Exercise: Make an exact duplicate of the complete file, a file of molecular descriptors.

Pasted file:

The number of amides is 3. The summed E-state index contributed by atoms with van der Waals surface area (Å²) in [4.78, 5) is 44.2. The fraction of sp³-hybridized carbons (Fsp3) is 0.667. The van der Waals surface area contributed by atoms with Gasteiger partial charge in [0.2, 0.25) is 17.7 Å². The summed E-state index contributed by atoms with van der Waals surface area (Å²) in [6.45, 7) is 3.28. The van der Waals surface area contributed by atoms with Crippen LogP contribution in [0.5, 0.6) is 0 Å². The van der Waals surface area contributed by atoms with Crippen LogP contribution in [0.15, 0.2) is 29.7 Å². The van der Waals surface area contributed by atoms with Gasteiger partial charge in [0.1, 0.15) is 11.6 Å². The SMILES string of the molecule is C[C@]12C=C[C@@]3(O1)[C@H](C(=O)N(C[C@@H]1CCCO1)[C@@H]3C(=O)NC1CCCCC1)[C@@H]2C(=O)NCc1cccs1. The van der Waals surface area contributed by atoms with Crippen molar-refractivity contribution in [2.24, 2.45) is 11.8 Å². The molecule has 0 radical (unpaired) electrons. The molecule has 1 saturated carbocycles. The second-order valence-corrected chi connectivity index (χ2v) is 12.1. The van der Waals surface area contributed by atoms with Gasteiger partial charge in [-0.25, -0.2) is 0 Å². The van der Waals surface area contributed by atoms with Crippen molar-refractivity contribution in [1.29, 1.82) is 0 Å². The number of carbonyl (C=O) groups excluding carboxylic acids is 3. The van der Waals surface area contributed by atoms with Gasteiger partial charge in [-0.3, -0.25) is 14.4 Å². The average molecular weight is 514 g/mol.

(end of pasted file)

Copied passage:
The number of amides is 3. The summed E-state index contributed by atoms with van der Waals surface area (Å²) in [4.78, 5) is 44.2. The fraction of sp³-hybridized carbons (Fsp3) is 0.667. The van der Waals surface area contributed by atoms with Gasteiger partial charge in [0.2, 0.25) is 17.7 Å². The summed E-state index contributed by atoms with van der Waals surface area (Å²) in [6.45, 7) is 3.28. The van der Waals surface area contributed by atoms with Crippen LogP contribution in [0.5, 0.6) is 0 Å². The van der Waals surface area contributed by atoms with Crippen LogP contribution in [0.15, 0.2) is 29.7 Å². The van der Waals surface area contributed by atoms with Gasteiger partial charge in [0.1, 0.15) is 11.6 Å². The SMILES string of the molecule is C[C@]12C=C[C@@]3(O1)[C@H](C(=O)N(C[C@@H]1CCCO1)[C@@H]3C(=O)NC1CCCCC1)[C@@H]2C(=O)NCc1cccs1. The van der Waals surface area contributed by atoms with Crippen molar-refractivity contribution in [2.24, 2.45) is 11.8 Å². The molecule has 0 radical (unpaired) electrons. The molecule has 1 saturated carbocycles. The second-order valence-corrected chi connectivity index (χ2v) is 12.1. The van der Waals surface area contributed by atoms with Gasteiger partial charge in [-0.25, -0.2) is 0 Å². The van der Waals surface area contributed by atoms with Crippen molar-refractivity contribution in [1.29, 1.82) is 0 Å². The number of carbonyl (C=O) groups excluding carboxylic acids is 3. The van der Waals surface area contributed by atoms with Gasteiger partial charge in [-0.3, -0.25) is 14.4 Å². The average molecular weight is 514 g/mol.